If you still aren’t sure where to direct your question, go ahead and give us a call or shoot us an email! We can discuss your specific concern or situation in more detail and help you get connected to the relevant resource(s).
Peer-Led Team Learning (PLTL)
- What is Peer-Led Team Learning (PLTL)?
Peer-Led Team Learning is a model of collaborative learning that supplements General Chemistry I and II, Physics I and II, and Calculus I, II and III. Groups of 6-8 students work together to solve problems, and groups are facilitated by a highly-trained PLTL leader. PLTL groups meet once a week for two hours.
- Which courses have PLTL support?
Currently, PLTL is available for Calculus (I, II, & III), General Chemistry (Chem 105/106 and 111/112), and Physics (I & II).
- Who should I contact with questions about PLTL?
The Learning Center (firstname.lastname@example.org) can answer general questions about the PLTL program, but for questions related to PLTL for specific courses, you should reach out to our campus partners:
Introductory General Chemistry: email@example.com
General Chemistry: firstname.lastname@example.org
- When and how should I sign up for PLTL?
Applications for PLTL groups are submitted online starting on the first day of class during the Fall and Spring semesters. Students in Calculus, Chemistry and Physics will be provided with sign-up instructions and deadlines via email, Canvas, and in-class announcements.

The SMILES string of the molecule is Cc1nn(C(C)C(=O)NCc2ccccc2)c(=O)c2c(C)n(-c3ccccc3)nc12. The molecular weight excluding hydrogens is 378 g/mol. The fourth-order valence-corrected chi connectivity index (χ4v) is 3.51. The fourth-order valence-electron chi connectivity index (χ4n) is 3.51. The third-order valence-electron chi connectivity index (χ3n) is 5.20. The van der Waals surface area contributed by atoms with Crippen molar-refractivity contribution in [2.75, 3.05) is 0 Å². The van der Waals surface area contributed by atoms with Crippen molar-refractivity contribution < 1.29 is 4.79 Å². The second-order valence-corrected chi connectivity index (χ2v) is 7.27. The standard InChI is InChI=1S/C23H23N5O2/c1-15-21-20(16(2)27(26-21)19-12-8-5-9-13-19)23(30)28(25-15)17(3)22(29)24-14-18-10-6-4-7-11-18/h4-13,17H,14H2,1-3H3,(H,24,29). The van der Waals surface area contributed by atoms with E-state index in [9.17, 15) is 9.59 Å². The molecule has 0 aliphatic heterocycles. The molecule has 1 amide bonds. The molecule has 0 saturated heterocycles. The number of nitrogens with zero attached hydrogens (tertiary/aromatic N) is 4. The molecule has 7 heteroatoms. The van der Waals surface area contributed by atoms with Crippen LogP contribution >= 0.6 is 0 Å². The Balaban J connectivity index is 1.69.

- What is Residential Peer Mentoring (RPM)?
Residential Peer Mentors provide drop-in support for General Chemistry and Calculus courses in the residential colleges on the South 40 (with some held over Zoom). All WashU students are welcome to visit RPM sessions, even if they are not held in the residence hall where you live. RPMs are trained and supported by staff from their respective departments (Chemistry or Math), as well as Learning Center staff.
Click here to learn more.
- What is Drop-in Academic Mentoring?
Drop-in Academic Mentoring is very similar to RPM; the key difference is that Drop-in Mentoring sessions are offered for a wider variety of foundational courses, and sessions typically take place in classrooms on the Danforth campus (though some sessions are held in ResCollege spaces). As with RPM, all students are welcome to attend Drop-in Mentoring sessions.
Click here to learn more.
- What should I expect from an RPM or drop-in mentoring session?
Attendance for RPM and Drop-in Mentoring sessions can vary considerably depending on the time of year and proximity to an exam. For larger courses, it is not unusual for 10-20+ students to attend a session. On other occasions, you may be the only student there.
Students are welcome to stop by at any time during a scheduled session, and it is not a requirement to stay for the full session time; however, the Learning Center recommends that you arrive early if you have a lot of questions.